ECONOMIC IMPACT OF CRUISE TOURISM IN ATLANTIC CANADA IS CRUISE PASSENGER SPENDING EXAGGERATED? Introduction Cruise tourism is of increasing importance in Atlantic Canada. Average annual growth during the 1990-2015 period in Halifax was 9.24% (Transport Canada, 2016). Total cruise ship visitors to Halifax has grown tenfold over the last two decades, from approximately 24,000 in 1990 to 238,217 in 2015 (Transport Canada, 2016). The number of cruise ship visitors to Newfoundland & Labrador increased from 10,000 in 2000 to 50,000 in 2015. The growth of cruise tourism in the last decades is accompanied by the expected growth of benefits for the hosting ports. On the surface, it is reasonable to expect the cruise tourism to generate economic benefits emanating from spending by various parties (passengers, cruise lines, tour providers, etc.). However, there is growing evidence that studies supported or done by the cruise industry (e.g., Business Research & Economic Advisors (BREA)/Cruise Lines International Association (CLIA)) which serve as the foundation for assessing the economic benefits of cruise tourism, may be exaggerated. Literature While the cruise industry reported economic impacts are significant, there are deficiencies in such self-reported/commissioned statistics by cruise associations such as BREA and CLIA (Larsen et. Al., 2013; Falkenhaug, 2012; Scarfe, 2011; Klein 2011; Brida and Zappata, 2011). Economic impact estimates reported by the cruise lines suffer from a variety of theoretical and empirical problems. Benefits, computed in the form of tourism spending by passengers, are commonly calculated by taking the average expenditure times the number of passengers. Ports are quick to claim that each cruise passenger spends more than $100 during a port call and then simply deduces that a cruise with 4000 passengers and 2000 crew generates revenue of $6 million (Brida and Zapata, 2010). However, as Stavanger (2012) demonstrates, 20-40% of the passengers do not leave the ship during a stop-over. Using average expenditure values from other studies (ports) is arbitrary, since expenses and their effects will differ depending upon: 1) Type of port function (turn around/port of call), which will impact length of stay, 2) Market segment in terms of ship type, passenger type and nationality, all of which can vary depending upon the time of year, and 3) Attractions/products/services offered in a specific area ( Klein 2011 and Torbianelli 2012). To the extent a data collection strategy of surveying cruise ship passengers and crew fails to account for these factors, the results will be biased and the economic impact results inaccurate. Method This study draws on data collected during the 2016 cruise season in the four major ports in Atlantic Canada (i.e., Halifax, Nova Scotia; Saint John, New Brunswick; Charlottetown, Prince Edward Island; and St. John’s, Newfoundland). Data was subsequently gathered in 2017, however for purposes here we draw mainly on the data for the Port of Halifax in 2016. The Halifax data includes cruise ship passengers visiting the port of Halifax between April 30th and October 28th. A total of 2,205 surveys were collected from 100 (75%) of the 133 cruise ships that visited the port. Passengers were randomly surveyed at the port area beginning 2 hours after the ship’s arrival and continuing until 1 hour before the ship’s departure. The 23 cruise lines visiting the port were divided for purposes of analysis into four groups; the Halifax Port Authority concurred with the categories. The largest number of passengers (42.5%) are brought by mass market cruises. Close behind are passengers on Premium cruise lines (41%), the remainder is split almost evenly between Luxury cruise lines and European cruise lines. This study attempts to understand the disparity between passenger spending figures produced by cruise industry supported studies, [specifically a 2017 study (2016 data) completed by Business Research & Economic Advisors (BREA)) versus studies undertaken by other, often independent, researchers (specifically our study) for the same geographic (Atlantic Canada)) area. Average spending per person is compared between this study which uses a probability sampling method versus the BREA study issued in April 2017 that did not. A critical element in producing unbiased sample statistics is the degree to which the sample of respondents in the passenger spending survey correspond to the actual universe (all ship arrivals in the year) of cruise ship and cruise passenger visits. The risk of biased results is reduced if the collected sample is representative of the population. In the BREA study, Luxury and European cruise visitors constitute 16.8% of passengers landing in early Season, yet no respondents were drawn from this group. A further bias is introduced by Mass Market visitors making up 42.7% of the cruise passengers in early season yet they are 64.4% of the early season respondents to the BREA survey. In contrast, the data collected in this study is closely aligned with the proportions of cruise vessel visits. Because all cruise ships visiting in the early season were surveyed, the sample we drew was from the universe of cruise ships visiting Halifax and more closely aligns with actual cruise visitor numbers and proportions than those based on the ships sampled in the BREA study. Findings/Results From an economic perspective, the significance of having a biased sample across market segment is made relevant by the fact that passenger spending differed by market segment. Spending was significantly greater for Mass Market cruise visitors ($70.44) than visitors on Premium lines ($60.02), Luxury lines ($57.84) and European lines ($52.79). The effect of oversampling the cruise market category, where spending is highest, is to artificially increase the overall per passenger spending. The BREA’s sampling frame over-represents Mass Market cruise visitors by 50%. At the same time, this market segment spends per passenger 10% more than the population average; more than 15% greater than the Premium lines. There is a cumulative impact of these two conditions, which is likely to bias the derived average spending figure, which is then used as the basis for computing economic impact. The average spending per passenger in this study was $63.57; in the BREA study it was 31.5% higher at $83.84. The significance of this difference in per passenger spending can be illustrated for Halifax (Atlantic Canada’s largest port for cruise visits) which had 220,351 passenger visits in 2016. Using the BREA figure for average spending, total spending would be $18.4 million, using our estimate, total spending would be $14.0 million. The importance of potential factors that may influence the cruise passenger spending in a port are also investigated. More specifically, regression analysis was conducted to investigate the influence of potential explanatory variables on the cruise passenger spending in Halifax using our data from the 2016 cruise season. The dependent variable of the analysis is the per capita passenger spending in Halifax. Of particular interest is that passenger spending is dependent on demographic characteristics, cruise industry segment, precipitation/temperature and port order placement in cruise itinerary. Conclusion The research outlines the importance of using accepted methods of probability sampling. Results otherwise may be inaccurate and mislead per passenger spending. As shown, the sample of ships included in BREA’s study of passenger spending in Halifax overstated by 31.5% the amount spent. Our data suggests this is caused by oversampling mass market cruise passengers, who comparatively spend significantly more than all other cruise passengers visiting Halifax. The inflated number is then used in determining economic impact, which consequently is an overstatement. Finally, the regression analysis shows that passenger spending is influenced by socio-economic/demographic/weather/itinerary related variables. A cleared understanding of the variables driving visitors spending could allow ports to adopt strategies that can maximize the local economic benefits. The provision of benchmark data enables assessment of current and future policies related to cruise tourism. An economic perspective is important to the development and management of tourism resources and can play a key role in driving tourism initiatives that balance economic/social/cultural benefits and costs. References BREA. (2017). The Economic Contribution of the International Cruise Industry in Canada A Survey-based Analysis of the Impacts of Passenger, Crew and Cruise Line Spending (Accessed July 10, 2017) Brida, J.G., and Zapata, S. (2011). Cruise Tourism: Economic, Socio-cultural and Environmental impacts. International Journal of Leisure and Tourism Marketing, 1(3), 205-226. Falkenhaug, J. (2012). Where would we have been without cruise ships.? Retrieved from: Klein, R.A. (2011). Responsible Cruise Tourism: Issues of Cruise Tourism and Sustainability. Journal of Hospitality and Tourism Management, 18, 107–116. Larsen, S., Wolff, K. Marnburg, E. and Ogaard, T. (2013). Tourism Management Perspectives. 6, 142-148. Scarfe, B.L. (2011). Victoria as a Port-of-Call: The Costs and Benefits of Cruise Ship Visits. A report prepared for the James Bay Neighbourhood Association. Stavanger, Aftenblad (2012). Butikkene kan takke cruiseturistene for 3 millioner kroner. Retrived from Torbianelli, V. (2012). The local economic impact of cruises: From figures to the active policies of the European harbor cities. Scientific Journal of Maritime Research, 1, 139-150. Transport Canada Press Release, October 26, 2016). I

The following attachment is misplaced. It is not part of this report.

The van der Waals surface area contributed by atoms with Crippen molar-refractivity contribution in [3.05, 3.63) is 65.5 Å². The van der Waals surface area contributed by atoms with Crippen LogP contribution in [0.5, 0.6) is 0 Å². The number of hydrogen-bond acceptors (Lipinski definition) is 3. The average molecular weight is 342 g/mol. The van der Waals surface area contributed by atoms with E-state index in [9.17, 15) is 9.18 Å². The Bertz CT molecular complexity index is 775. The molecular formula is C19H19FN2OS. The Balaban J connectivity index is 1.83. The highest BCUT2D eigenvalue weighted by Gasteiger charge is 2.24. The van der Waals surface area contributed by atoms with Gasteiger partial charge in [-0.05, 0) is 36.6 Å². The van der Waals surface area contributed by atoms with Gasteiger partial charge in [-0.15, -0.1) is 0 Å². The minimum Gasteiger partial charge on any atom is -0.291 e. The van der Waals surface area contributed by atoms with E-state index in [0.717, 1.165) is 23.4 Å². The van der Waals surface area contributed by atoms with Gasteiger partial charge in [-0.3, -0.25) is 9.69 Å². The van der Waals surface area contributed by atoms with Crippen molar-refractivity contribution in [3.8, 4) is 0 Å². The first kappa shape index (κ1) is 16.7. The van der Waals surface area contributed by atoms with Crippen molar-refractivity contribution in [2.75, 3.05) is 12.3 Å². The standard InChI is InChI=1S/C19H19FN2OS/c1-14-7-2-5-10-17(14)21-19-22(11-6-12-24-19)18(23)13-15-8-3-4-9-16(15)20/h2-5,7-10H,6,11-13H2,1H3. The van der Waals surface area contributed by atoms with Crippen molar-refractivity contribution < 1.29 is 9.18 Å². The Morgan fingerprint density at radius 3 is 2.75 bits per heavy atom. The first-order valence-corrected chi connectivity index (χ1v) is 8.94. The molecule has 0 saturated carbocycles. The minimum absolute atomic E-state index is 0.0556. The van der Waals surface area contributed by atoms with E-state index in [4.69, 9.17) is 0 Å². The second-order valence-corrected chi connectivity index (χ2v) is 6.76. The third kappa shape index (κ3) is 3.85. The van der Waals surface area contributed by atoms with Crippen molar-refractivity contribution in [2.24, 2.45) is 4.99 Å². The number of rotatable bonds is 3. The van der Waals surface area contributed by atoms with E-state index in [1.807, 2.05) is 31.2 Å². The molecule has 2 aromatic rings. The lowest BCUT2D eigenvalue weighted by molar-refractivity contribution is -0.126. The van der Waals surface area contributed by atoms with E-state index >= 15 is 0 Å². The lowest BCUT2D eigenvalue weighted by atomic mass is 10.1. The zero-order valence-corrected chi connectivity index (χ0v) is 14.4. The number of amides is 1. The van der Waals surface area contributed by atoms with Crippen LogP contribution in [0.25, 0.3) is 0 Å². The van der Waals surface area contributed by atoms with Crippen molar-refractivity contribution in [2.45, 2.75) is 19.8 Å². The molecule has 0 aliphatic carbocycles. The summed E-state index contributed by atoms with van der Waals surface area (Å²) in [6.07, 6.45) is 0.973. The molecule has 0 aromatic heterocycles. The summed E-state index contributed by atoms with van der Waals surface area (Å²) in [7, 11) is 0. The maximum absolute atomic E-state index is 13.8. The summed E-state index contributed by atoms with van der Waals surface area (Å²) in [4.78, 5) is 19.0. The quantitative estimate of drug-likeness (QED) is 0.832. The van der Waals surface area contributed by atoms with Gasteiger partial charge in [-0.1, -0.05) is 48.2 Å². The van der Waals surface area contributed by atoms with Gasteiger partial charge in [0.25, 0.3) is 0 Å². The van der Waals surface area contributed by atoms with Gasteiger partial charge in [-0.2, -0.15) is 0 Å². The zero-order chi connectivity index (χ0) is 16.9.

• Publication